29 St James’s Square, Lansdown, Bath
The proposed location of tree works is identified the central green of the Grade I late 18th century terraced square at St James’s Square, situated within the Bath conservation area and World Heritage Site. The square is an exemplary example of monumental Georgian design and town planning by John Palmer, following the earlier precedent of the Grade I Queen Square by John Wood the Elder, and remains a grand example of the Georgian Town Planning and Georgian Architecture, attributes recognised as of Outstanding Universal Value to the World Heritage Site. The central green features as a significant open space within an otherwise urban context. Originally designed as a private communal garden, the square was enclosed with railings by the late 18th century and is indicated to have been well-planted with trees by the early to mid-19th century at latest. The square currently features a range of attractive, mature trees which strongly contribute to the distinctive green and secluded character of the Grade I square and the wider conservation area, in-keeping with its historic residential function and sitting well against other examples of enclosed greens and garden spaces in Bath, such as Queen Square and the Circus.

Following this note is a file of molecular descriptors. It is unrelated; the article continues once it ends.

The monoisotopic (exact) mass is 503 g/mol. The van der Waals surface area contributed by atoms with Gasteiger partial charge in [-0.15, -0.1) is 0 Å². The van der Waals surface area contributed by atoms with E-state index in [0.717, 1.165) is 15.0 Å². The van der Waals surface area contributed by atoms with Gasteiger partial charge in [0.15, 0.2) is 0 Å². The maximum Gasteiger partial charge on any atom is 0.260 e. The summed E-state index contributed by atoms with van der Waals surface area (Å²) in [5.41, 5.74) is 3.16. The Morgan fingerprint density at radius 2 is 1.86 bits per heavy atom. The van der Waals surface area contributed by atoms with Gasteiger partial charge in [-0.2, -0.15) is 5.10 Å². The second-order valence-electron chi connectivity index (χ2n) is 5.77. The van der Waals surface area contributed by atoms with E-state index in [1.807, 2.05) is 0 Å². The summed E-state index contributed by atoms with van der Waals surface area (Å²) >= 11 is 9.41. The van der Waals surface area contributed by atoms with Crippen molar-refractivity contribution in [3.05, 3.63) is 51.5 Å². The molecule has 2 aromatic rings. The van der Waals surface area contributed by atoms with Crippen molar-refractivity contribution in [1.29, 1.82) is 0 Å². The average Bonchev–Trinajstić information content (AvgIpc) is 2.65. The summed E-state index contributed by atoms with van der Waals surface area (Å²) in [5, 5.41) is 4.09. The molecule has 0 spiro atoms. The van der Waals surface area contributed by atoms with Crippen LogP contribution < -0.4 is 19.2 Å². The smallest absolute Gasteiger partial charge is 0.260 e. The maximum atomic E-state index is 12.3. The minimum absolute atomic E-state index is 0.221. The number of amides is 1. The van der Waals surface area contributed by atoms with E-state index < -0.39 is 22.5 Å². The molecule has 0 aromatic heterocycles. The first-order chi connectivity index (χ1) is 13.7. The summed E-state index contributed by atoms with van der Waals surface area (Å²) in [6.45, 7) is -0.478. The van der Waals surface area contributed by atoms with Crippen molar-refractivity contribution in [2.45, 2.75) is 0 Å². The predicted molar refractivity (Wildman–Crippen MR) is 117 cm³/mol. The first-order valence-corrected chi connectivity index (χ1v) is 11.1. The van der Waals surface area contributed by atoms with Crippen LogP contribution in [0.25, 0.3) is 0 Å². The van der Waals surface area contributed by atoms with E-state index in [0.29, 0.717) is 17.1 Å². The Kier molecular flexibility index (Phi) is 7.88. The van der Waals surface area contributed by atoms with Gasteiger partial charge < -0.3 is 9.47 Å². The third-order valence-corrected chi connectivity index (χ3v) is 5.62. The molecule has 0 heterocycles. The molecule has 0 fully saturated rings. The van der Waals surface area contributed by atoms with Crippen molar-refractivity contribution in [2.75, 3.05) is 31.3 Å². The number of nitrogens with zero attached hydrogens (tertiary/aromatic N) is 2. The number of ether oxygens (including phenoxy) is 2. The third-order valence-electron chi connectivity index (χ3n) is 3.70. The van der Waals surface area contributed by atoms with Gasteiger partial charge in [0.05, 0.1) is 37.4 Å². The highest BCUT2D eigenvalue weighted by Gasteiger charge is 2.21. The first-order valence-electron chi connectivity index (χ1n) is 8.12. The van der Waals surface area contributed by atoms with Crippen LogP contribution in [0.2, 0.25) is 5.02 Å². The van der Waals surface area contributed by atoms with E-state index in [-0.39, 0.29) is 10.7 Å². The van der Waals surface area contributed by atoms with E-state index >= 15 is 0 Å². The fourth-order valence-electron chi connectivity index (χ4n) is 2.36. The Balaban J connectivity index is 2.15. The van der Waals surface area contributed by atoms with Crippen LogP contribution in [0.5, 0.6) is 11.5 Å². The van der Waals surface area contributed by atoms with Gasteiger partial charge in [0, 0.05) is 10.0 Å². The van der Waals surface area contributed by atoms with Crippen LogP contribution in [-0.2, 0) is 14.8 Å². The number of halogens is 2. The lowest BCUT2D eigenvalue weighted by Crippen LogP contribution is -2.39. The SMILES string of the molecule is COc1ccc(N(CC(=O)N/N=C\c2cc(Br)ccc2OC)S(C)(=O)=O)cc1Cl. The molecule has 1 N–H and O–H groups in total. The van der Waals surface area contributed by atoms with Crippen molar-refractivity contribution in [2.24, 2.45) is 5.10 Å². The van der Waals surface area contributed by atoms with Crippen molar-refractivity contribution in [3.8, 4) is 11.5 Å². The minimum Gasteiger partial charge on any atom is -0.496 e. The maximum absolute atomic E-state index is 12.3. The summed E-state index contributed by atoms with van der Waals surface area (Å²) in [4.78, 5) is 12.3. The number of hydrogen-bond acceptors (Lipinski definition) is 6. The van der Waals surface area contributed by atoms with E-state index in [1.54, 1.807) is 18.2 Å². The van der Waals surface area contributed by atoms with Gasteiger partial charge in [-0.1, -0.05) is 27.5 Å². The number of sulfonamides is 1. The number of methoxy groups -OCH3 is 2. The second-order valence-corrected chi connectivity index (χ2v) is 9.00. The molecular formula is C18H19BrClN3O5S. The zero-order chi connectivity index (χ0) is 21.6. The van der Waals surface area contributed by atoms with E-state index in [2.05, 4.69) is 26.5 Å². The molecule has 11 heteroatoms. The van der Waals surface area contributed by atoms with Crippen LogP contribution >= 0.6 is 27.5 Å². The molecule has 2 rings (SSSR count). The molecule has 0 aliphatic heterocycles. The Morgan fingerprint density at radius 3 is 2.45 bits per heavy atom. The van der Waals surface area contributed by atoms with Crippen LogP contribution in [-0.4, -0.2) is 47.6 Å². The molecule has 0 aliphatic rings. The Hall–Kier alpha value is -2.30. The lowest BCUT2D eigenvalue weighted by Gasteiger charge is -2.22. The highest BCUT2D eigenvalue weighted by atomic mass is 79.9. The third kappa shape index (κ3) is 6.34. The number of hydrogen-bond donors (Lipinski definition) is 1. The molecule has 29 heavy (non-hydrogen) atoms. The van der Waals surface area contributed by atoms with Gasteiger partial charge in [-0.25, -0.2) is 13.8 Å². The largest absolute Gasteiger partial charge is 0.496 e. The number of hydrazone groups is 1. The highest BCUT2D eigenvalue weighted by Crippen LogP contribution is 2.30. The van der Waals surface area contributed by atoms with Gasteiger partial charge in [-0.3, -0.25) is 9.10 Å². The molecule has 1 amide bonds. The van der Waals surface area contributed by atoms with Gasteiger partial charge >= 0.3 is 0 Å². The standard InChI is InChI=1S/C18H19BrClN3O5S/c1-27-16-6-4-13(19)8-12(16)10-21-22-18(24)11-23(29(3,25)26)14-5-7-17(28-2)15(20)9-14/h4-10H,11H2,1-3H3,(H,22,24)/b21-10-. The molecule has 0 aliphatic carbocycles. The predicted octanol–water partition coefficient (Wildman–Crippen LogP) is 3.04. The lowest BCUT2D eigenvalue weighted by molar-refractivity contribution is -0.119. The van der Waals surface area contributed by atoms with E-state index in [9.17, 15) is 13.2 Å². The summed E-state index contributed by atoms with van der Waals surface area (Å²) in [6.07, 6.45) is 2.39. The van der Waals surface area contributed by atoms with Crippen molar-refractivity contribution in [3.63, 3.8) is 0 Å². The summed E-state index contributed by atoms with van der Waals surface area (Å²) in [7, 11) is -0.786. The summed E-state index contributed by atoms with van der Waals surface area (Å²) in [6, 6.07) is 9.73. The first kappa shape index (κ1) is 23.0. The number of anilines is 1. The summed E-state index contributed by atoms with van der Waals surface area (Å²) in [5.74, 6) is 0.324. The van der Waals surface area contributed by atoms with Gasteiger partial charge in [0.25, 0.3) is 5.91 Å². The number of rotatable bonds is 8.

We are supportive of the proposed pruning works that form part of a regular management for the communal garden space, and acknowledge that this is necessary to ensure the sustained health of the trees and resulting enhancement to the setting of the Grade I terrace. Considering the significance of these trees as well-established, mature specimens with a strong presence as part of St James’s Square’s residential narrative and sustained green character, we maintain that great care is required when approaching and conducting any maintenance or alteration works. It is therefore vitally necessary for work to be undertaken by an expert contractor, and we strongly recommend that this is conditioned as part of any forthcoming consent.